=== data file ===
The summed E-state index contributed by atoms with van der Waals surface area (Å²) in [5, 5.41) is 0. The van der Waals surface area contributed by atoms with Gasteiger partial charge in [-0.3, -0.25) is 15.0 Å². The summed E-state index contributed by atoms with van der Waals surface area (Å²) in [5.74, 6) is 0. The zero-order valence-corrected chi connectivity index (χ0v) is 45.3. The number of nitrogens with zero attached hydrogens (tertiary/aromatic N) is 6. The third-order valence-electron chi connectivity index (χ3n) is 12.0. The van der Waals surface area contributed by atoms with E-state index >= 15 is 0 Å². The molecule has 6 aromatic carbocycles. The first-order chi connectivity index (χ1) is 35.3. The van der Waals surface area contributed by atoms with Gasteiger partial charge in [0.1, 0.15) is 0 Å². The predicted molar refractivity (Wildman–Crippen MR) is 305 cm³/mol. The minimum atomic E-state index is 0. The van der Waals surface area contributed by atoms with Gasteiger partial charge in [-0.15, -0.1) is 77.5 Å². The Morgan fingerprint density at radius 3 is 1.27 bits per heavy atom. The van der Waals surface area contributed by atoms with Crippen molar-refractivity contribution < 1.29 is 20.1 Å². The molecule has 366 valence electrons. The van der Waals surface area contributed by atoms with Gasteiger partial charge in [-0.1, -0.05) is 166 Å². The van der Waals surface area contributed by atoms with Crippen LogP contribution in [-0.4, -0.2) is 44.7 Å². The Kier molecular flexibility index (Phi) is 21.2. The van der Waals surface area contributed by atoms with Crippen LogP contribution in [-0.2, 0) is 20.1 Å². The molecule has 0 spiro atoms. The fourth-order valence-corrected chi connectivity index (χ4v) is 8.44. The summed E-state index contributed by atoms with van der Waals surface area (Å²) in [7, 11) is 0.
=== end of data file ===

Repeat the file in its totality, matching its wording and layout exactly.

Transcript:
The summed E-state index contributed by atoms with van der Waals surface area (Å²) in [5, 5.41) is 0. The van der Waals surface area contributed by atoms with Gasteiger partial charge in [-0.3, -0.25) is 15.0 Å². The summed E-state index contributed by atoms with van der Waals surface area (Å²) in [5.74, 6) is 0. The zero-order valence-corrected chi connectivity index (χ0v) is 45.3. The number of nitrogens with zero attached hydrogens (tertiary/aromatic N) is 6. The third-order valence-electron chi connectivity index (χ3n) is 12.0. The van der Waals surface area contributed by atoms with E-state index >= 15 is 0 Å². The molecule has 6 aromatic carbocycles. The first-order chi connectivity index (χ1) is 35.3. The van der Waals surface area contributed by atoms with Gasteiger partial charge in [0.1, 0.15) is 0 Å². The predicted molar refractivity (Wildman–Crippen MR) is 305 cm³/mol. The minimum atomic E-state index is 0. The van der Waals surface area contributed by atoms with Gasteiger partial charge in [-0.15, -0.1) is 77.5 Å². The Morgan fingerprint density at radius 3 is 1.27 bits per heavy atom. The van der Waals surface area contributed by atoms with Crippen molar-refractivity contribution < 1.29 is 20.1 Å². The molecule has 366 valence electrons. The van der Waals surface area contributed by atoms with Gasteiger partial charge in [-0.1, -0.05) is 166 Å². The van der Waals surface area contributed by atoms with Crippen LogP contribution in [-0.4, -0.2) is 44.7 Å². The Kier molecular flexibility index (Phi) is 21.2. The van der Waals surface area contributed by atoms with Crippen LogP contribution in [-0.2, 0) is 20.1 Å². The molecule has 0 spiro atoms. The fourth-order valence-corrected chi connectivity index (χ4v) is 8.44. The summed E-state index contributed by atoms with van der Waals surface area (Å²) in [7, 11) is 0.